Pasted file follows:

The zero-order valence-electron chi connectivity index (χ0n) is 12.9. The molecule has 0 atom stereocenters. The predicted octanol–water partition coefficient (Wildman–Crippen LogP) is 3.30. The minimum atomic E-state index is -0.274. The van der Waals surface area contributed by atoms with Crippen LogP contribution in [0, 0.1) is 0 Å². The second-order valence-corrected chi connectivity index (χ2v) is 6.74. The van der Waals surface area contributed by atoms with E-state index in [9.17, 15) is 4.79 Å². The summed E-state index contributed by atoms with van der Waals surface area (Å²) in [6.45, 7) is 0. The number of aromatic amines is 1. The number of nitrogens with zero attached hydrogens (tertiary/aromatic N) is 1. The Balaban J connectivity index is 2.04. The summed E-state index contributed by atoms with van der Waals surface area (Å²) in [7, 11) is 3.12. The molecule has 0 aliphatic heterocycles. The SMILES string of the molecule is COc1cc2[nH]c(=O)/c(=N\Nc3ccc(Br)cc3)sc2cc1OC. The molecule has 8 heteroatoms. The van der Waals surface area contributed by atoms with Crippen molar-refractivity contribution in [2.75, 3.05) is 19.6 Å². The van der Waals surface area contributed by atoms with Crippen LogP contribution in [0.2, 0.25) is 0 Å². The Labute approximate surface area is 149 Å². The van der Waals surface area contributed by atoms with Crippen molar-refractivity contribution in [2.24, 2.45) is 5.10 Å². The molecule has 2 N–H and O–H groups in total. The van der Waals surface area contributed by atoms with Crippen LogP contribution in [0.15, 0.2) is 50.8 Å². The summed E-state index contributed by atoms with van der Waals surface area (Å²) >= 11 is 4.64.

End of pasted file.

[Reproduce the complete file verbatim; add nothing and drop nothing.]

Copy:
The zero-order valence-electron chi connectivity index (χ0n) is 12.9. The molecule has 0 atom stereocenters. The predicted octanol–water partition coefficient (Wildman–Crippen LogP) is 3.30. The minimum atomic E-state index is -0.274. The van der Waals surface area contributed by atoms with Crippen LogP contribution in [0, 0.1) is 0 Å². The second-order valence-corrected chi connectivity index (χ2v) is 6.74. The van der Waals surface area contributed by atoms with E-state index in [9.17, 15) is 4.79 Å². The summed E-state index contributed by atoms with van der Waals surface area (Å²) in [6.45, 7) is 0. The number of aromatic amines is 1. The number of nitrogens with zero attached hydrogens (tertiary/aromatic N) is 1. The Balaban J connectivity index is 2.04. The summed E-state index contributed by atoms with van der Waals surface area (Å²) in [7, 11) is 3.12. The molecule has 0 aliphatic heterocycles. The SMILES string of the molecule is COc1cc2[nH]c(=O)/c(=N\Nc3ccc(Br)cc3)sc2cc1OC. The molecule has 8 heteroatoms. The van der Waals surface area contributed by atoms with Crippen molar-refractivity contribution in [2.75, 3.05) is 19.6 Å². The van der Waals surface area contributed by atoms with Crippen LogP contribution in [0.2, 0.25) is 0 Å². The Labute approximate surface area is 149 Å². The van der Waals surface area contributed by atoms with Crippen molar-refractivity contribution in [2.24, 2.45) is 5.10 Å². The molecule has 2 N–H and O–H groups in total. The van der Waals surface area contributed by atoms with Crippen LogP contribution in [0.15, 0.2) is 50.8 Å². The summed E-state index contributed by atoms with van der Waals surface area (Å²) >= 11 is 4.64.